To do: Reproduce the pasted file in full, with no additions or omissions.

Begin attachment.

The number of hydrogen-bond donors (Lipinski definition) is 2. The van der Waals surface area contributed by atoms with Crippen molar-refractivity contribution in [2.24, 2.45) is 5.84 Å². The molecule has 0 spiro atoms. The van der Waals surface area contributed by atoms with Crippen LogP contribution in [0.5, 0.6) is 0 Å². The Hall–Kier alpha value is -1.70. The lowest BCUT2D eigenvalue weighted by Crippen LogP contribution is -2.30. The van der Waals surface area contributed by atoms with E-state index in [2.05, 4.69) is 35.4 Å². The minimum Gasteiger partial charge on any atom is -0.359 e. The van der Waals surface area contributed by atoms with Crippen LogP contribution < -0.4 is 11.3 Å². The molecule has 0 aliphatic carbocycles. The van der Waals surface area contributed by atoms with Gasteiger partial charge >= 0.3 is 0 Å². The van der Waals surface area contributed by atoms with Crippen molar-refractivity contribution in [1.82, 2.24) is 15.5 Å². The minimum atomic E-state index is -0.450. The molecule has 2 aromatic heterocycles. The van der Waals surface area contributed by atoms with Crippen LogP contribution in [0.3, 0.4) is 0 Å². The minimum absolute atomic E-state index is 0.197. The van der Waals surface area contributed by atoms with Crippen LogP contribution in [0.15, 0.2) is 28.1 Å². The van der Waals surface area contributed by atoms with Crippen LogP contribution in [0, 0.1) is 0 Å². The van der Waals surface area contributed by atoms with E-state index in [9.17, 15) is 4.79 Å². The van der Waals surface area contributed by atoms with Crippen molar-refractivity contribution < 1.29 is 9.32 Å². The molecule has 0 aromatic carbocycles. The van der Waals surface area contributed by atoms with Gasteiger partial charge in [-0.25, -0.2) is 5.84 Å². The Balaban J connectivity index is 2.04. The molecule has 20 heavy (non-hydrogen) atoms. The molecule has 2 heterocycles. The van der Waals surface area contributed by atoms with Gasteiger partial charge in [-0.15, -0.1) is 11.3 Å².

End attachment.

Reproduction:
The number of hydrogen-bond donors (Lipinski definition) is 2. The van der Waals surface area contributed by atoms with Crippen molar-refractivity contribution in [2.24, 2.45) is 5.84 Å². The molecule has 0 spiro atoms. The van der Waals surface area contributed by atoms with Crippen LogP contribution in [0.5, 0.6) is 0 Å². The Hall–Kier alpha value is -1.70. The lowest BCUT2D eigenvalue weighted by Crippen LogP contribution is -2.30. The van der Waals surface area contributed by atoms with E-state index in [2.05, 4.69) is 35.4 Å². The minimum Gasteiger partial charge on any atom is -0.359 e. The van der Waals surface area contributed by atoms with Crippen LogP contribution < -0.4 is 11.3 Å². The molecule has 0 aliphatic carbocycles. The van der Waals surface area contributed by atoms with Gasteiger partial charge >= 0.3 is 0 Å². The van der Waals surface area contributed by atoms with Crippen molar-refractivity contribution in [1.82, 2.24) is 15.5 Å². The minimum atomic E-state index is -0.450. The molecule has 2 aromatic heterocycles. The van der Waals surface area contributed by atoms with Crippen LogP contribution in [0.3, 0.4) is 0 Å². The minimum absolute atomic E-state index is 0.197. The van der Waals surface area contributed by atoms with Crippen LogP contribution in [0.15, 0.2) is 28.1 Å². The van der Waals surface area contributed by atoms with Crippen LogP contribution in [0, 0.1) is 0 Å². The van der Waals surface area contributed by atoms with E-state index in [9.17, 15) is 4.79 Å². The van der Waals surface area contributed by atoms with Crippen molar-refractivity contribution < 1.29 is 9.32 Å². The molecule has 0 aromatic carbocycles. The van der Waals surface area contributed by atoms with Gasteiger partial charge in [-0.25, -0.2) is 5.84 Å². The Balaban J connectivity index is 2.04. The molecule has 20 heavy (non-hydrogen) atoms. The molecule has 2 heterocycles. The van der Waals surface area contributed by atoms with Gasteiger partial charge in [-0.15, -0.1) is 11.3 Å².